Attendance office emphasizes importance of weekly COVID-19 testing


Davis Marks/Chronicle

Before school starts, students gather on the fire road in order to be tested for COVID-19. This testing occurs weekly, with sophomores, juniors and seniors being tested on different days.

Davis Marks

The school issued a reminder to students about the weekly pooled COVID-19 testing policy Monday.

Upper School Student Discipline and Attendance Coordinator Gabriel Preciado wrote to all Upper School students explaining the details of the school’s policy. Every week before school starts, sophomores are tested on Tuesday, juniors are tested on Wednesday and seniors are tested on Thursday. Preciado said that it is students’ individual responsibility to make sure they get tested, whether faculty guide them to the testing tables or not.

The school had already been testing students and faculty since the beginning of the school year. However, Monday’s email served as a reminder for students to ensure they get tested and help keep the community safe. Previously, the testing policy helped the school in wake of a positive COVID-19 case in September.

Preciado reiterated that the testing policy is mandatory, and students who don’t act responsibly by getting tested will face consequences.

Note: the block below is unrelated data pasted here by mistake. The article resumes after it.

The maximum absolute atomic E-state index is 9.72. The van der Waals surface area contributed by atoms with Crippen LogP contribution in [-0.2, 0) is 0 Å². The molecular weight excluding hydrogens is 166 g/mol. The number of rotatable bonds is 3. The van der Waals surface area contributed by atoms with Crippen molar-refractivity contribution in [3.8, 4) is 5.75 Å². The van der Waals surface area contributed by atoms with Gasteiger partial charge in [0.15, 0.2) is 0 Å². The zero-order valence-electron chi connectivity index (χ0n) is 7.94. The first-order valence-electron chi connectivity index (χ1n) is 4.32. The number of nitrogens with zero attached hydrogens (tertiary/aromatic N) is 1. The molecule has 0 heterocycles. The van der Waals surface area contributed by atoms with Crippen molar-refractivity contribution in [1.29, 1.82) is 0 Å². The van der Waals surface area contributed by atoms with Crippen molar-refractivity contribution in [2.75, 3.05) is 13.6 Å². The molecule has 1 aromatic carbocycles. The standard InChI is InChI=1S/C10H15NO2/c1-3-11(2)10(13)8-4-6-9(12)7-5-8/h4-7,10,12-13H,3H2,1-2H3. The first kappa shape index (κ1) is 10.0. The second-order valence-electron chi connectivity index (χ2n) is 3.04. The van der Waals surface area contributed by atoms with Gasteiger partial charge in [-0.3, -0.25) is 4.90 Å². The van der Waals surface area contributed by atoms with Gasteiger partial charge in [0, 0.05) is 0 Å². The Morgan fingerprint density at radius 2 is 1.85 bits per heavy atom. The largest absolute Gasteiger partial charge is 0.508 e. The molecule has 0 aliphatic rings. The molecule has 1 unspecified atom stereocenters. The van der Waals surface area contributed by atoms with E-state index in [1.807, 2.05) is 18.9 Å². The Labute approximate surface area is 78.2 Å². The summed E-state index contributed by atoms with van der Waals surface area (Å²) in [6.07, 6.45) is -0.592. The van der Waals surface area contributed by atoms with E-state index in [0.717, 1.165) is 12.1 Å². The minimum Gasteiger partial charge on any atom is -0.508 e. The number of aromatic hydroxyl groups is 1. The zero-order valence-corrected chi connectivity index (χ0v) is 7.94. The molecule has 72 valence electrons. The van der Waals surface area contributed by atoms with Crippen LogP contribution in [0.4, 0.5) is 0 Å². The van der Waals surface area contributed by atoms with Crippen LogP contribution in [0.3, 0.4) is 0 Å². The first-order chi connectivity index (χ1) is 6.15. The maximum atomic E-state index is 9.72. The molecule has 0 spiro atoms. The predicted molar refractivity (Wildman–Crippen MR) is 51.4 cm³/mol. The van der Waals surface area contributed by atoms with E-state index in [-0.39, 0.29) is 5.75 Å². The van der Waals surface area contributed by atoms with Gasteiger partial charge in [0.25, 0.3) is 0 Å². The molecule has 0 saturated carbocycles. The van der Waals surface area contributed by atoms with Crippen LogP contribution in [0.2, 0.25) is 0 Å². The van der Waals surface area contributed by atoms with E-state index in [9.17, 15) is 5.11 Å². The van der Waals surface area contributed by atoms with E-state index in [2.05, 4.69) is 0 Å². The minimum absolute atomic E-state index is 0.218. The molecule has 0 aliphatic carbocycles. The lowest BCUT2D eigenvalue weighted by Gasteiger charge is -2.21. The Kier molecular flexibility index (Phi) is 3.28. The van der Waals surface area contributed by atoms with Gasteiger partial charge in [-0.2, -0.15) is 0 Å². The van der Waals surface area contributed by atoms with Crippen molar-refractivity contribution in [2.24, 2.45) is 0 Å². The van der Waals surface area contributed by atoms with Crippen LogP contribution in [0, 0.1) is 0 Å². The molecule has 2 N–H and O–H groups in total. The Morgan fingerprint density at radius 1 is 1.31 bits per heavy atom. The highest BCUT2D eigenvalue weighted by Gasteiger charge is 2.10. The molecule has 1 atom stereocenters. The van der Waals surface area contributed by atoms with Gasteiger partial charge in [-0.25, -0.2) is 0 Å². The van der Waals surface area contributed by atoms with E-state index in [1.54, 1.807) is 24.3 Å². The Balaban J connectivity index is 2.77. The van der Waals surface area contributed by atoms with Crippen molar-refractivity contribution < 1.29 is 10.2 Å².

“Please be advised that COVID grade-level pool testing is a school requirement,” Preciado said. “If you are on campus on your scheduled swab day and fail to take your test, you may be assigned detention or similar consequence even if you are a student-athlete and may have recently taken a test earlier in the week.”

Students consider the importance of the COVID-19 testing policy 

Daniel Maresca ’22 said that he believes the policy of requiring testing is beneficial as it ensures COVID-19 does not enter the community. However, he also said he thinks the punishments for missing testing are harsh.

“Overall, I think that the testing is a good thing because it allows for the Harvard-Westlake community to stay safe,” Maresca said. “But I do think that the consequences for missing the testing are a bit severe.”

Sabrina Liu ’24 felt similarly to Maresca, saying that she feels safer knowing there’s weekly testing reducing the potential of the spread of the virus. Despite this, she feels that the punishment for missing a test is severe.

“I feel slightly more assured knowing that my peers will go through weekly COVID testings,” Liu said. “I’m sure that as we do more to keep the community safe and virus-free, the possibility of outbreaks and the return to virtual school reduces. Although I understand the rationale behind setting up consequences for missing the testings, I do think that the current repercussion of detention is a bit harsh.”